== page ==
Are seniors housing executives bracing for a bubble, or do they see continued opportunity? The answer may be both, but the majority of owners and operators are not entering slowdown mode quite yet.
A deal-hungry seniors housing and healthcare market is beginning to temper its expectations. Like the rest of the real estate marketplace, the industry is feeling the effects of macroeconomic factors such as fluctuating interest rates and the skilled labor shortage. Yet it also has its unique concerns and opportunities as investors and owners try to meet the particular needs of America’s aging population.
In preparation for the 2019 National Investment Center for Seniors Housing & Care (NIC) Fall Conference, KeyBank Real Estate Capital® conducted its annual survey of seniors housing owners and operators, asking them for their views on the current market and what they see ahead.
As they have in recent years, senior care businesses are continuing to plan for increased deal volume. Those plans notwithstanding, some respondents’ sentiments are tempered by looming causes of concern, including the impact of increased competition for deals.
Once again, seniors housing owners and operators regard the industry with optimism overall, with 67% saying they are somewhat optimistic. However, the percentage who consider themselves very optimistic decreased to only 10%. Another 13% said they are “neutral or not sure”, and 10% said they are somewhat pessimistic.
By contrast in 2018, respondents were more spread across the spectrum: 28% were very optimistic, 28% were somewhat optimistic, 32% were neither optimistic nor pessimistic, and 12% were somewhat pessimistic.
Seniors owners and operators are still thinking deals, deals, deals. The vast majority expect deal volume to increase over the next three years. With 60% estimating their increase to be 11–20% and another 30% saying it will increase 5–10%. Only one in 10 believe their deal volume will decrease 5–10%.
When asked what the greatest opportunities for business growth over the next 12 months were, 30% chose property acquisition (down 20% since last year), 18% indicated new development, 16% selected expansion or renovation, and 14% said refinancing.
The most significant takeaway from this perspective on growth is that owners and operators appear to be significantly cooling on acquisition compared to last year. Other changes from last year include a slight reduction in enthusiasm for new development (down from 25% last year to 18% this year), and slightly less expectation to see growth from expansion and renovation (down from 20% last year to 16% this year).
Seniors housing and healthcare executives may be deal-hungry, but they also have some challenges to face to keep that flow going. When asked about the biggest challenge facing their business over the next 12 months, controlling expenses (30%), competition (23%) and new supply (25%) led the list.
Speaking about the heightened competition, one operator said, “Entrants in the space with no knowledge of the industry [are] causing havoc for experienced & established owner/operators, both in the capital and space markets.”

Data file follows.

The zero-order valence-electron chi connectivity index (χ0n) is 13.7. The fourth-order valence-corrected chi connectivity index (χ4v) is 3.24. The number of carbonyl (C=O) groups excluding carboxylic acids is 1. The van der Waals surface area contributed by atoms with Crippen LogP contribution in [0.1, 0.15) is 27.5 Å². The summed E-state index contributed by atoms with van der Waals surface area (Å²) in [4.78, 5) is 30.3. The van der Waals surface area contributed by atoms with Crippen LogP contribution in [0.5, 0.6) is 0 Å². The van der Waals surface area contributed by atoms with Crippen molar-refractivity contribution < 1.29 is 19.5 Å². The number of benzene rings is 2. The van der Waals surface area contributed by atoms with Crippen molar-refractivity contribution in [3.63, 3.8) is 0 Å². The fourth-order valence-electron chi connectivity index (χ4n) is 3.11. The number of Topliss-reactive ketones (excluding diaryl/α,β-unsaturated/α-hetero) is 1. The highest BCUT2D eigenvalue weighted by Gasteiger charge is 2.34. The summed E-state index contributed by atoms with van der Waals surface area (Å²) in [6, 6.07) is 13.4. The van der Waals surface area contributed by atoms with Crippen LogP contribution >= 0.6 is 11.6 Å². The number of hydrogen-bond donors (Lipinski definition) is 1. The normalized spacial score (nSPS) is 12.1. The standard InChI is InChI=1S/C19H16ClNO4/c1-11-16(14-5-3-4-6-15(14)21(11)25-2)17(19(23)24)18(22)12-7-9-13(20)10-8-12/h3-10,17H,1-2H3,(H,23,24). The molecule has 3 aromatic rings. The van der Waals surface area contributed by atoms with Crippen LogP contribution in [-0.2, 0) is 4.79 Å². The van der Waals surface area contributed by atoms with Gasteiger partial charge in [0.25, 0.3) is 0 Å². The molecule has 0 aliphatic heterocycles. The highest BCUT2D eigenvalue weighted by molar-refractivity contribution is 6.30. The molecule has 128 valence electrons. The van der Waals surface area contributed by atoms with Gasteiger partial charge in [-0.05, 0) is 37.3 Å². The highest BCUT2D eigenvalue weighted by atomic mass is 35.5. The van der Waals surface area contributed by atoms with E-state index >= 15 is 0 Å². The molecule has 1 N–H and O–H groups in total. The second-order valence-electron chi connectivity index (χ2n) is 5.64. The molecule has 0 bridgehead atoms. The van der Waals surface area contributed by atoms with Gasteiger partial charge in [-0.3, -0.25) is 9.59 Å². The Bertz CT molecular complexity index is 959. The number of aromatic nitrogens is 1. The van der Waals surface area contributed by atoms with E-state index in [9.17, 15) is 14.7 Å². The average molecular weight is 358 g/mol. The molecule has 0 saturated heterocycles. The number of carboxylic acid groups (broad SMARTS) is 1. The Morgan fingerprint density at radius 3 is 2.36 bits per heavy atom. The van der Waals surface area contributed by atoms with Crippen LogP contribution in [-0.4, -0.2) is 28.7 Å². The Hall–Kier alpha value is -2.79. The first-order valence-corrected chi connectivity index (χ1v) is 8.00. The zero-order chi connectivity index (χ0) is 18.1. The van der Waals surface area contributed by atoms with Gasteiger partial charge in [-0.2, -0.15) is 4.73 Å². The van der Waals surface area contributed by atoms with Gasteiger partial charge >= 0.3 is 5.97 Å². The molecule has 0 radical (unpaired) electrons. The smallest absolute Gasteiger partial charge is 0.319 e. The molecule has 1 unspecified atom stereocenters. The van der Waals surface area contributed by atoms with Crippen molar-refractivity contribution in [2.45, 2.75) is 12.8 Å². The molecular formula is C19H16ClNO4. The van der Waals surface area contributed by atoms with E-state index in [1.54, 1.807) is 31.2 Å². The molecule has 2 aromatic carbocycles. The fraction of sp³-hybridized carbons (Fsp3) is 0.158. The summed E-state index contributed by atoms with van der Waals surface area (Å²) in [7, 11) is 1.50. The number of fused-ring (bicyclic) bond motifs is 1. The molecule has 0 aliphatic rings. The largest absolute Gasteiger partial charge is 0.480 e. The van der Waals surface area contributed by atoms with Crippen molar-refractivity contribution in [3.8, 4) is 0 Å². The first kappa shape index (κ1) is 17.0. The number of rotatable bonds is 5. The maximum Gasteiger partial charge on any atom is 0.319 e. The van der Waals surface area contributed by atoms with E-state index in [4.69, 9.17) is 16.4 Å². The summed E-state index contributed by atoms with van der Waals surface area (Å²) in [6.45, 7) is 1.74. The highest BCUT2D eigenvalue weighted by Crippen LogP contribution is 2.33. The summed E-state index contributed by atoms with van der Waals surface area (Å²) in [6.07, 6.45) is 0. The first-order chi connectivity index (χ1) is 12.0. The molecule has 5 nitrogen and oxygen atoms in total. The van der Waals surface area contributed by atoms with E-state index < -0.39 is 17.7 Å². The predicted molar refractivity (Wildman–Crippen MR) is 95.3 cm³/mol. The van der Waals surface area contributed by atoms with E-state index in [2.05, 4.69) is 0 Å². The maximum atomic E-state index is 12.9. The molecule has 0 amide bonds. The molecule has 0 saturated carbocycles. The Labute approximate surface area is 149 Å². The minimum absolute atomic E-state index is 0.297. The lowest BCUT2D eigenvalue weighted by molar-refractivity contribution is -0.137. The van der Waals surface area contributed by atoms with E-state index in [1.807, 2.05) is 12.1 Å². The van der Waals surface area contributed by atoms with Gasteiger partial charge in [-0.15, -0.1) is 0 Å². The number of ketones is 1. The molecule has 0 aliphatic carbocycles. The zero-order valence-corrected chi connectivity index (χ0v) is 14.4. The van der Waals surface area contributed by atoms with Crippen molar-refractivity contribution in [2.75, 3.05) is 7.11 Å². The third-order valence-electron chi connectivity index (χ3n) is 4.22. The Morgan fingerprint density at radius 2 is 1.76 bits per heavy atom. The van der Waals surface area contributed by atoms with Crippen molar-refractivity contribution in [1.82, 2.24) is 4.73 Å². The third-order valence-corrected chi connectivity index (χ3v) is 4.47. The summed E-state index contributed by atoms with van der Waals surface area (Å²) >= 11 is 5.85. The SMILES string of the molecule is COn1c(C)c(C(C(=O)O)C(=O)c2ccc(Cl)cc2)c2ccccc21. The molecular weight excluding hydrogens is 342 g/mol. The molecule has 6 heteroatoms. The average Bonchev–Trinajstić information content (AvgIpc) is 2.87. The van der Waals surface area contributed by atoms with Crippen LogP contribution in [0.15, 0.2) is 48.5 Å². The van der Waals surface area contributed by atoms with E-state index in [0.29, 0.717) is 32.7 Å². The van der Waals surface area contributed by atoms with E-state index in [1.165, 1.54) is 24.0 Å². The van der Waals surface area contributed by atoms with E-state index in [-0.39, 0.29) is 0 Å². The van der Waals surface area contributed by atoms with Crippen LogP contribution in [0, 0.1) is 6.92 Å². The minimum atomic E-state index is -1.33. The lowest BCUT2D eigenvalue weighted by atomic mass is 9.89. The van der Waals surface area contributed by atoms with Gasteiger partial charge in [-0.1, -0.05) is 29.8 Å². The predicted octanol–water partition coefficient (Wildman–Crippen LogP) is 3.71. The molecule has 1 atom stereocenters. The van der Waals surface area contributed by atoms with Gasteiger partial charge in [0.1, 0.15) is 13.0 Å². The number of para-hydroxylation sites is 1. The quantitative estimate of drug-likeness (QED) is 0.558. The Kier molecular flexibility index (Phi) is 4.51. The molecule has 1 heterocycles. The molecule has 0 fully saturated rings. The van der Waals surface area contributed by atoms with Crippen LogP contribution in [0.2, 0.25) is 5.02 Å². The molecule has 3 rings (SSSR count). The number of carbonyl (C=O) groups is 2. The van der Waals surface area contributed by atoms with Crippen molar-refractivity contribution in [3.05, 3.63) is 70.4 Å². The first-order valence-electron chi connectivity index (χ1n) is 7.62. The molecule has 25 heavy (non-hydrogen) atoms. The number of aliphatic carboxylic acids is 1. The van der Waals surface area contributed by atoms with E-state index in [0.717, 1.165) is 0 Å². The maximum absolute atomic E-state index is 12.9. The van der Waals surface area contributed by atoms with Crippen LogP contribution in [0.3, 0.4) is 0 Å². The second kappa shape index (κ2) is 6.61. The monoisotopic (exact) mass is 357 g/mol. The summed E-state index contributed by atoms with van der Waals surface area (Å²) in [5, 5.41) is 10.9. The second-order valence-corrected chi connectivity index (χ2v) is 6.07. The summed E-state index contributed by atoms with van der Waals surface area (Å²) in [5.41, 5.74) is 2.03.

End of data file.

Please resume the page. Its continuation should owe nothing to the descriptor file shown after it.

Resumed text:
In response to the question, “What keeps you up at night related to seniors housing and healthcare?” 30% said workforce issues –– from a shortage of operators and skilled labor to the cost of wages. Another 27% said fear of overbuilding and oversupply, 14% selected lease-up and occupancy concerns, and 7% mentioned affordability for the middle-market senior.
One in 10 respondents were concerned about cost of and access to capital. One owner expressed, “I worry that the capital markets are bailing a lot of people out of bad decisions. Lots of supply has come and continues to come, while expenses (primarily labor and insurance) continue to rise at rates that are difficult to pass through in rent increases in many markets. I think it gets worse before it gets better and there will be some pain that people have to reckon with.”
Competition for deals has also led to high valuations, which some owners feel will make it difficult to earn the returns promised during underwriting and needed to sustain their businesses.
The survey again tackled the tricky question of a pending recession. The good news is most of those surveyed – 46% – answered “no” when asked if they believe the seniors housing industry is in a bubble. An additional 36% answered with the caveat, “No, but we’re heading in that direction.” In 2018, those figures were 40% and 28%. This year 14% believe we’re already in the early stages of a bubble, compared to about 20% last year.
Looking at the overall commercial real estate (CRE) market, the respondents were a bit more pessimistic, with 18% saying, “Yes, the CRE market is in a bubble,” and another 32% saying, “Yes, but only in the beginning stages.”
One respondent observed, “[We’re seeing] high valuations, lots of players bidding on properties, which is driving pricing up. Will they make the returns they’re underwriting? Lots of people could lose money.”
Whether looking at the CRE market as a whole, or at seniors healthcare specifically, some wariness is to be expected now that the economy has been in a record-long expansion. For seniors housing and healthcare businesses, continued prudence in deals now will position the industry well to take advantage of the expected influx of demand as the baby boomer cohort begins accessing care options.
The issues affecting seniors housing and healthcare investment are complex, so owners and operators need advisors who understand macro-level trends and the uniqueness of their niche. As one of the nation’s leading lenders in the seniors housing sector, let’s connect on your next project.
Published by Key, Sept. 2019